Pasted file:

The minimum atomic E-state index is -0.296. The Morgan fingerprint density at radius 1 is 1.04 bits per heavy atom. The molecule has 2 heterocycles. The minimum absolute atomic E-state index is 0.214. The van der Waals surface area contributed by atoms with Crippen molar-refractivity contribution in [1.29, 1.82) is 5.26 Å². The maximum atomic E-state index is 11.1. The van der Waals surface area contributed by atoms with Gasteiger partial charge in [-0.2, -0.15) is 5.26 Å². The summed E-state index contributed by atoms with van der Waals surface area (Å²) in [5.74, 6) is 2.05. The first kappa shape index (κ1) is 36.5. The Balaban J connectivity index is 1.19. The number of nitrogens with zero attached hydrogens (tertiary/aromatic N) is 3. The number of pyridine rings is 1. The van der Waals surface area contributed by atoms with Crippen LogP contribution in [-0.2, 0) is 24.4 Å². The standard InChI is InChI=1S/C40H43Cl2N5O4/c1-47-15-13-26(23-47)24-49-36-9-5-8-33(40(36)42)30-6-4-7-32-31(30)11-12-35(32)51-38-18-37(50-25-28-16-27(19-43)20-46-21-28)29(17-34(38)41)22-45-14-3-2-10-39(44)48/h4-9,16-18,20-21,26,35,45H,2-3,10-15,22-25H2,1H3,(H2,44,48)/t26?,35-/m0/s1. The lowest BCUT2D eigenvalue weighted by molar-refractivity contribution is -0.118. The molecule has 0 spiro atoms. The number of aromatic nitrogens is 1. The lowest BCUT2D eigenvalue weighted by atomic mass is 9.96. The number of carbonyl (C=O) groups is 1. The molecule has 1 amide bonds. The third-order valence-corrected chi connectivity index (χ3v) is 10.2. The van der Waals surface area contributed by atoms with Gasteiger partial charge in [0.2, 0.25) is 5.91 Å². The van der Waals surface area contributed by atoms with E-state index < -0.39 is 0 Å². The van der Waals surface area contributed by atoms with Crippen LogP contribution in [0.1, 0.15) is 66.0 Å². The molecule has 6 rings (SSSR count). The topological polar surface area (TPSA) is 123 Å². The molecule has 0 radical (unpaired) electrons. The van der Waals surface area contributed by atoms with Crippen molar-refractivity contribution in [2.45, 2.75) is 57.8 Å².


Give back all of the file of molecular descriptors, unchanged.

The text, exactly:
The minimum atomic E-state index is -0.296. The Morgan fingerprint density at radius 1 is 1.04 bits per heavy atom. The molecule has 2 heterocycles. The minimum absolute atomic E-state index is 0.214. The van der Waals surface area contributed by atoms with Crippen molar-refractivity contribution in [1.29, 1.82) is 5.26 Å². The maximum atomic E-state index is 11.1. The van der Waals surface area contributed by atoms with Gasteiger partial charge in [-0.2, -0.15) is 5.26 Å². The summed E-state index contributed by atoms with van der Waals surface area (Å²) in [5.74, 6) is 2.05. The first kappa shape index (κ1) is 36.5. The Balaban J connectivity index is 1.19. The number of nitrogens with zero attached hydrogens (tertiary/aromatic N) is 3. The number of pyridine rings is 1. The van der Waals surface area contributed by atoms with Crippen LogP contribution in [-0.2, 0) is 24.4 Å². The standard InChI is InChI=1S/C40H43Cl2N5O4/c1-47-15-13-26(23-47)24-49-36-9-5-8-33(40(36)42)30-6-4-7-32-31(30)11-12-35(32)51-38-18-37(50-25-28-16-27(19-43)20-46-21-28)29(17-34(38)41)22-45-14-3-2-10-39(44)48/h4-9,16-18,20-21,26,35,45H,2-3,10-15,22-25H2,1H3,(H2,44,48)/t26?,35-/m0/s1. The lowest BCUT2D eigenvalue weighted by molar-refractivity contribution is -0.118. The molecule has 0 spiro atoms. The number of aromatic nitrogens is 1. The lowest BCUT2D eigenvalue weighted by atomic mass is 9.96. The number of carbonyl (C=O) groups is 1. The molecule has 1 amide bonds. The third-order valence-corrected chi connectivity index (χ3v) is 10.2. The van der Waals surface area contributed by atoms with Gasteiger partial charge in [0.2, 0.25) is 5.91 Å². The van der Waals surface area contributed by atoms with E-state index < -0.39 is 0 Å². The van der Waals surface area contributed by atoms with Crippen LogP contribution in [0.1, 0.15) is 66.0 Å². The molecule has 6 rings (SSSR count). The topological polar surface area (TPSA) is 123 Å². The molecule has 0 radical (unpaired) electrons. The van der Waals surface area contributed by atoms with Crippen molar-refractivity contribution in [2.45, 2.75) is 57.8 Å².